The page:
April 2017 update:
When we started our reunification initiative, we immediately turned to Wildarne's uncle, Titoutou to see if, with support, his family would be able to foster Wildarne (and her biological sister,
Prisca). The main challenge we were up against was that his home was very small and they just did not have the space to house Wildarne and Prisca. However, thanks to some generous donors,
we were able to help the girls' uncle build an addition on to his home specifically for the girls.
Wildarne is doing very well with the adjustment to her new foster home. She's been able to stay in the same school, so she's been able to keep most of her friends, and staying with her sister,
Prisca, means that she didn't have to make this transition alone.
Wildarne is currently in 7th grade. She loves French and English the best, but doesn't care for science or math. She says she likes helping around the house, especially cooking, where
spaghetti is her specialty!
Wildarne is a naturally smart girl. Not necessarily school smart (especially in the way Haitian schools measure smart) but she picks things up really quickly. Like English. She doesn’t learn it
in school. We’ve never given her classes. But she speaks English so well. There was one evening when I was serving up dinner. As I finished plating the first meal she said “well done”. I thanked her
and handed it off to one of the other kids. Each plate she told me “well done” and I thanked until the last plate when I realized that she had actually just been demanding I give each plate to her
(her name, Wildarne, is pronounced very similar to “well done”)— the problems of a bi-lingual home.
When you work kids who have experience significant loss and trauma you get used to dealing with drama. They experience it. They create it. Not so with Wildarne. Maybe it’s because she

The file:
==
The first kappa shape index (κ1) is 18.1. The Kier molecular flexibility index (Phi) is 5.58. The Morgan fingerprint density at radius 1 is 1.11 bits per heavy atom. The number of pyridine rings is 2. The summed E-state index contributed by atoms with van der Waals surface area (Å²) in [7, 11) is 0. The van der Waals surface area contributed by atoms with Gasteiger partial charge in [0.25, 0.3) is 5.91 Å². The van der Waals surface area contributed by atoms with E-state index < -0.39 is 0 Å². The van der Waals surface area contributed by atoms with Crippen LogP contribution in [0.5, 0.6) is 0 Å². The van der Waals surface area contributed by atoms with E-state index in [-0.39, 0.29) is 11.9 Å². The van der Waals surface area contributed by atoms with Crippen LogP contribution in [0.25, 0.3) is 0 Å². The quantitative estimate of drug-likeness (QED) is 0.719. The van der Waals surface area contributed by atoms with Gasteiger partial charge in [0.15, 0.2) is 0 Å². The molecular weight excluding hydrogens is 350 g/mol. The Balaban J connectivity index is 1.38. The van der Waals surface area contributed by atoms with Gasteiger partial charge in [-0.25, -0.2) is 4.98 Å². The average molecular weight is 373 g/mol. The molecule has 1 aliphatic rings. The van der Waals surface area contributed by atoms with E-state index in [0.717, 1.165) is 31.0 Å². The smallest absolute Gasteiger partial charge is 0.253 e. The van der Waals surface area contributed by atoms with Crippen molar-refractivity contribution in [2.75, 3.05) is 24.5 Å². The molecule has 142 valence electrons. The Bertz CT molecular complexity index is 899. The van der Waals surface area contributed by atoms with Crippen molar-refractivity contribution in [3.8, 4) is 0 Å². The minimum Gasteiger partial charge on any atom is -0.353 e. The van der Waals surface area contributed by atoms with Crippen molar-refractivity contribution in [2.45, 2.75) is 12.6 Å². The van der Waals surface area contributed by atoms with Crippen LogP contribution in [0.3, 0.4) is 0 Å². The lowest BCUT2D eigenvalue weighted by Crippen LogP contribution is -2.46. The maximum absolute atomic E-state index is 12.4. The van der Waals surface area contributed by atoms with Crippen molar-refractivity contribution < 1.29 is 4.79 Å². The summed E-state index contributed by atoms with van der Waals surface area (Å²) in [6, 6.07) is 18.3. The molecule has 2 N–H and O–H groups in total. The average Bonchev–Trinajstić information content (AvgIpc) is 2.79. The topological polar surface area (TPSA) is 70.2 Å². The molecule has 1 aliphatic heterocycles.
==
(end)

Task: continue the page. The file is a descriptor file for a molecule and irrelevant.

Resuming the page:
continues to have good relationships with her extended family. Maybe it’s because she’s always lived with Prisca, her older sister, but whatever the reason, Wildarne seems to connect with people in
really healthy ways.
Wildarne is very introverted, much more so than the rest of the kids in the foster home. She’s happy to be by herself, hang out in her room, watch movies, and just chill in the background.
In fact, sometimes, while walking between houses in our yard, she will go behind the houses so she doesn’t need to talk to people. In a lot of ways, it seems that Wildarne is still
figuring out who she is as a person. (Aren’t we all?) She’s yet to discover “her thing.” She’s an extraordinarily beautiful girl, but she doesn’t even realize that.
Wildarne is silly, moody, and possibly the least dramatic pre-teen in the world. (A quality that will take her far!) I can’t wait to see who she will be!
If you would like to help sponsor Wildarne, please visit our donation page and sign up for a monthly donation of at least $32.00. (Please designate Foster Care, Wildarne.) Once you're
enrolled, we will mail you a recent picture of Wildarne, and give you access instructions to a private Facebook page for her donors only. On this page, you will see some pics of day-to-day
life, hear little stories about Wildarne as they happen, and even be able to ask questions.
Sponsorship donations are tax deductible in both the US and in Canada!
If you have more questions, please feel free to email the Mangines at firstname.lastname@example.org.